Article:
Harare — CASH-STRAPPED Zimbabwe could deploy its soldiers in troubled South Sudan to help protect the country's oil fields from rebels.
CAJ News has been reliably informed that this follows a request by South Sudan for Zimbabwe to assist.
The South Sudan Foreign Affairs minister, Barnaba Marial Benjamin, was quoted on state-owned South Sudan Television that Zimbabwe should join the East African regional group, the Inter-governmental Authority on Development [IGAD], which are planning to deploy troops in the politically-volatile country.
Zimbabwe, according to government officials, was “seriously” considering sending its troops to assist Juba from the insurgents.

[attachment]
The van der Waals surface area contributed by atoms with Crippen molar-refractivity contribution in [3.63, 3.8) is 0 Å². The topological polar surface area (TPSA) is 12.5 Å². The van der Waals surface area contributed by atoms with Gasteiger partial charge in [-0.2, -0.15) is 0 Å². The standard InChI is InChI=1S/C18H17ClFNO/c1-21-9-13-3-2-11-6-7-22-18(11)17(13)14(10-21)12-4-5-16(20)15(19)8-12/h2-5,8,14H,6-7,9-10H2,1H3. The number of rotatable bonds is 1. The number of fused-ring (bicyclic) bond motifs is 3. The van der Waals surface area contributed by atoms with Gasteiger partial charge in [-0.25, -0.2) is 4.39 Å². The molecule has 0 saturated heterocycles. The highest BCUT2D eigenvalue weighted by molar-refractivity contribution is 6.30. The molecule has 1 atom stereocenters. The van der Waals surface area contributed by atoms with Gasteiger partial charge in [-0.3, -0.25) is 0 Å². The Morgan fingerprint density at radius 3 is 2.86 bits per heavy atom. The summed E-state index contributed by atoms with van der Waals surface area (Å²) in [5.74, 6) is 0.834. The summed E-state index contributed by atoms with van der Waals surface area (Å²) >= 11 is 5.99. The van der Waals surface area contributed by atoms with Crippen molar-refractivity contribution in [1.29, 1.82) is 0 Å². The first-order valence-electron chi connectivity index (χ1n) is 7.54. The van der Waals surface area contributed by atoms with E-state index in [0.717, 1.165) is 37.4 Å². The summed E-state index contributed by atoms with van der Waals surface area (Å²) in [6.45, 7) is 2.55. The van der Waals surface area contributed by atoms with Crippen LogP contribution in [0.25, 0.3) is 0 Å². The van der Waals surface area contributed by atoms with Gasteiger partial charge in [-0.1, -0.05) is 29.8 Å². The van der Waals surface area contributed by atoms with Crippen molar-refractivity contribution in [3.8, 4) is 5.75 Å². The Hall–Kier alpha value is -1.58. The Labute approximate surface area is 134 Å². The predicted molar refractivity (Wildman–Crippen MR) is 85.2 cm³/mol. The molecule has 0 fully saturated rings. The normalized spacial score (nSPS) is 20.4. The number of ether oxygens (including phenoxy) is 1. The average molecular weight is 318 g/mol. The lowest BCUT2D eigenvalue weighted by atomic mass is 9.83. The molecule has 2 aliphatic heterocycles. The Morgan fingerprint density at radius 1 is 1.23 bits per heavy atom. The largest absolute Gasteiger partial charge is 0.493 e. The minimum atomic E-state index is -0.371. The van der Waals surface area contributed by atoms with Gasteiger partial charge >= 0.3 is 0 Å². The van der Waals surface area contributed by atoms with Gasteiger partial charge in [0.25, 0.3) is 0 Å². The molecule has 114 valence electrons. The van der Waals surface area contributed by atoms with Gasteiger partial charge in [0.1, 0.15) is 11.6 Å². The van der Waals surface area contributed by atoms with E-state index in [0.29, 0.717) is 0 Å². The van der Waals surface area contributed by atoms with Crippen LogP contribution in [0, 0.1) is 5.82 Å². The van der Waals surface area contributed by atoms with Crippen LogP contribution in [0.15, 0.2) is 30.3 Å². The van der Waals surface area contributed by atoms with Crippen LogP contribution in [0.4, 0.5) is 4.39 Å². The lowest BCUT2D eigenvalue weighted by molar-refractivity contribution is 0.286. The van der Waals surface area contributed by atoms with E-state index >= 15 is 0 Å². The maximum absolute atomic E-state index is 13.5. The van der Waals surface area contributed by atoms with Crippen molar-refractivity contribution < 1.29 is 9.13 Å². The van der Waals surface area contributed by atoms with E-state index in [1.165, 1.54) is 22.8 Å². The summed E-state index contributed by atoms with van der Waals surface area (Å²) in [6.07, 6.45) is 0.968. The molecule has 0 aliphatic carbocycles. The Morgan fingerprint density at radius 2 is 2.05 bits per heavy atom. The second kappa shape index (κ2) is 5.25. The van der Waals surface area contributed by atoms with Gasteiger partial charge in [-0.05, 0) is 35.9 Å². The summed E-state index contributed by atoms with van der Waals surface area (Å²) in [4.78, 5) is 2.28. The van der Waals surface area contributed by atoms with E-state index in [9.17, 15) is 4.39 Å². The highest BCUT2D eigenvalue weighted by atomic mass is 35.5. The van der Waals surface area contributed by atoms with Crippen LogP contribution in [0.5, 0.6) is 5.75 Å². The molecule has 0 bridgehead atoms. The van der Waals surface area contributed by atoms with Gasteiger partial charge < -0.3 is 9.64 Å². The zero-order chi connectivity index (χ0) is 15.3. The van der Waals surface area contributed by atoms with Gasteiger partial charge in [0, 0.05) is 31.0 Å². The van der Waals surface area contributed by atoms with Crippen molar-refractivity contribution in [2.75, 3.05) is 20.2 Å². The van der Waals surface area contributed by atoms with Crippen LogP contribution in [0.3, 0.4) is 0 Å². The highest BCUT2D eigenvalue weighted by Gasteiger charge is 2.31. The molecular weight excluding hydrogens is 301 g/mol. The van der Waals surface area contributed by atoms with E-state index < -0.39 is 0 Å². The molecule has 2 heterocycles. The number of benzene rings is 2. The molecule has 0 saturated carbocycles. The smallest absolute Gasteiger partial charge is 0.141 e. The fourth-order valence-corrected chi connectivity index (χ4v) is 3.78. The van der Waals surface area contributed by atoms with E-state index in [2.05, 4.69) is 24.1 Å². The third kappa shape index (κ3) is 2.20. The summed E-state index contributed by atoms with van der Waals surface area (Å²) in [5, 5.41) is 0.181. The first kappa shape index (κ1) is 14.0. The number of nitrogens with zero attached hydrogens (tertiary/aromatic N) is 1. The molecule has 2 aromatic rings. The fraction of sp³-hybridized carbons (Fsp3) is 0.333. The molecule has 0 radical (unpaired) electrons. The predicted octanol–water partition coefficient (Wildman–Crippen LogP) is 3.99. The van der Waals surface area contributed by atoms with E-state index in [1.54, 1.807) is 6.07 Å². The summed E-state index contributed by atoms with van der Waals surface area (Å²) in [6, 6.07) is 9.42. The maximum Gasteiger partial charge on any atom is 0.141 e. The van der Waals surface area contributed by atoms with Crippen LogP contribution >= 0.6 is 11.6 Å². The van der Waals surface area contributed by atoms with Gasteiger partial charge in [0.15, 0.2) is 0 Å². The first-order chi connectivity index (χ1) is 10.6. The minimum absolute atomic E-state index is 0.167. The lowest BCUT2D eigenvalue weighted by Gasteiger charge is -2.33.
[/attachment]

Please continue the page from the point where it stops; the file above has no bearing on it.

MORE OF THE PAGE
CAJ News has it in good authority the possible intervention would be built on cordial that date back to the early 1980s when Harare hosted the then rebel movement during its armed struggles for cessation from Sudan.
The war was waged between 1983 and 2005.
Zimbabwe has in the past sent its combat troops and artillery to save troubled African nations.
In the 1980, the Zimbabwe military intervened in Mozambique and salvage the situation in neighbouring Mozambique following insurgency.
In 1997 the Southern African country deployed troops to the Democratic Republic of Congo where sponsored by Rwanda, Uganda rebels allegedly and Burundi caused anarchy.
Violence erupted in South Sudan after a section of the Presidential guards supporting former Vice President Riek Machar attempted to topple President
Salva Kiir in Juba in mid-December 2013.
The fighting then spread quickly to the oil-rich states of Jonglei, Unity and Upper Nile.